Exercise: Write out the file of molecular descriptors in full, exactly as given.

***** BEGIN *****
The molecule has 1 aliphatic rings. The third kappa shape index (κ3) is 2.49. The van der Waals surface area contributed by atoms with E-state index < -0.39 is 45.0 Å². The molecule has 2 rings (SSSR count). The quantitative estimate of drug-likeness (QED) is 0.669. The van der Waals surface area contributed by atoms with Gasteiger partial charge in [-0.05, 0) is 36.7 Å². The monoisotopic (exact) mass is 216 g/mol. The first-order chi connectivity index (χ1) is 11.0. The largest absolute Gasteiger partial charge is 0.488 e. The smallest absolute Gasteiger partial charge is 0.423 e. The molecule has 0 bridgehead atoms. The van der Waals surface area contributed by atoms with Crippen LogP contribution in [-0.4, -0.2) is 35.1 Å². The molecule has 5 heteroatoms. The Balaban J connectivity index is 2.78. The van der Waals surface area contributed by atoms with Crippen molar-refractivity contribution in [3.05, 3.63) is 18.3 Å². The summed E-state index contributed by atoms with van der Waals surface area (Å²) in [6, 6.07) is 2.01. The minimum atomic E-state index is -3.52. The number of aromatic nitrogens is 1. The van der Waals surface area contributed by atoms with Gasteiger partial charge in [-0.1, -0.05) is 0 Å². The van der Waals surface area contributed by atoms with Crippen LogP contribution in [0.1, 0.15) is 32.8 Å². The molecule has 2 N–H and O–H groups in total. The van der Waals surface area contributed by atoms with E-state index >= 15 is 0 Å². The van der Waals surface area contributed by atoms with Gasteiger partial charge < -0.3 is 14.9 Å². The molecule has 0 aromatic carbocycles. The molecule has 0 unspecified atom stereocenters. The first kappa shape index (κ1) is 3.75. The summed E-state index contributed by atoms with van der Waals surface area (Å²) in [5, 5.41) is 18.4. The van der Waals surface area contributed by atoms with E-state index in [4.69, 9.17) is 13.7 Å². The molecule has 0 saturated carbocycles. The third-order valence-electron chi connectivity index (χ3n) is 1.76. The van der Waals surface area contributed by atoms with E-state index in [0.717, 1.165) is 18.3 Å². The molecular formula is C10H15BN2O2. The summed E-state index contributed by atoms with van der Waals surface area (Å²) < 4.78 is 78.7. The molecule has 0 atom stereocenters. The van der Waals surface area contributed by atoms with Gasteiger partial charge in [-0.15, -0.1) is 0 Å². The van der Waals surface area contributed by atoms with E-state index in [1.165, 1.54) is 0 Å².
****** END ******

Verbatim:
The molecule has 1 aliphatic rings. The third kappa shape index (κ3) is 2.49. The van der Waals surface area contributed by atoms with E-state index < -0.39 is 45.0 Å². The molecule has 2 rings (SSSR count). The quantitative estimate of drug-likeness (QED) is 0.669. The van der Waals surface area contributed by atoms with Gasteiger partial charge in [-0.05, 0) is 36.7 Å². The monoisotopic (exact) mass is 216 g/mol. The first-order chi connectivity index (χ1) is 11.0. The largest absolute Gasteiger partial charge is 0.488 e. The smallest absolute Gasteiger partial charge is 0.423 e. The molecule has 0 bridgehead atoms. The van der Waals surface area contributed by atoms with Crippen LogP contribution in [-0.4, -0.2) is 35.1 Å². The molecule has 5 heteroatoms. The Balaban J connectivity index is 2.78. The van der Waals surface area contributed by atoms with Crippen molar-refractivity contribution in [3.05, 3.63) is 18.3 Å². The summed E-state index contributed by atoms with van der Waals surface area (Å²) in [6, 6.07) is 2.01. The minimum atomic E-state index is -3.52. The number of aromatic nitrogens is 1. The van der Waals surface area contributed by atoms with Gasteiger partial charge in [-0.1, -0.05) is 0 Å². The van der Waals surface area contributed by atoms with Crippen LogP contribution in [0.1, 0.15) is 32.8 Å². The molecule has 2 N–H and O–H groups in total. The van der Waals surface area contributed by atoms with E-state index >= 15 is 0 Å². The van der Waals surface area contributed by atoms with Gasteiger partial charge < -0.3 is 14.9 Å². The molecule has 0 aromatic carbocycles. The molecule has 0 unspecified atom stereocenters. The first kappa shape index (κ1) is 3.75. The summed E-state index contributed by atoms with van der Waals surface area (Å²) in [5, 5.41) is 18.4. The van der Waals surface area contributed by atoms with E-state index in [4.69, 9.17) is 13.7 Å². The molecule has 0 saturated carbocycles. The third-order valence-electron chi connectivity index (χ3n) is 1.76. The van der Waals surface area contributed by atoms with E-state index in [0.717, 1.165) is 18.3 Å². The molecular formula is C10H15BN2O2. The summed E-state index contributed by atoms with van der Waals surface area (Å²) < 4.78 is 78.7. The molecule has 0 atom stereocenters. The van der Waals surface area contributed by atoms with Gasteiger partial charge in [-0.15, -0.1) is 0 Å². The van der Waals surface area contributed by atoms with E-state index in [1.165, 1.54) is 0 Å².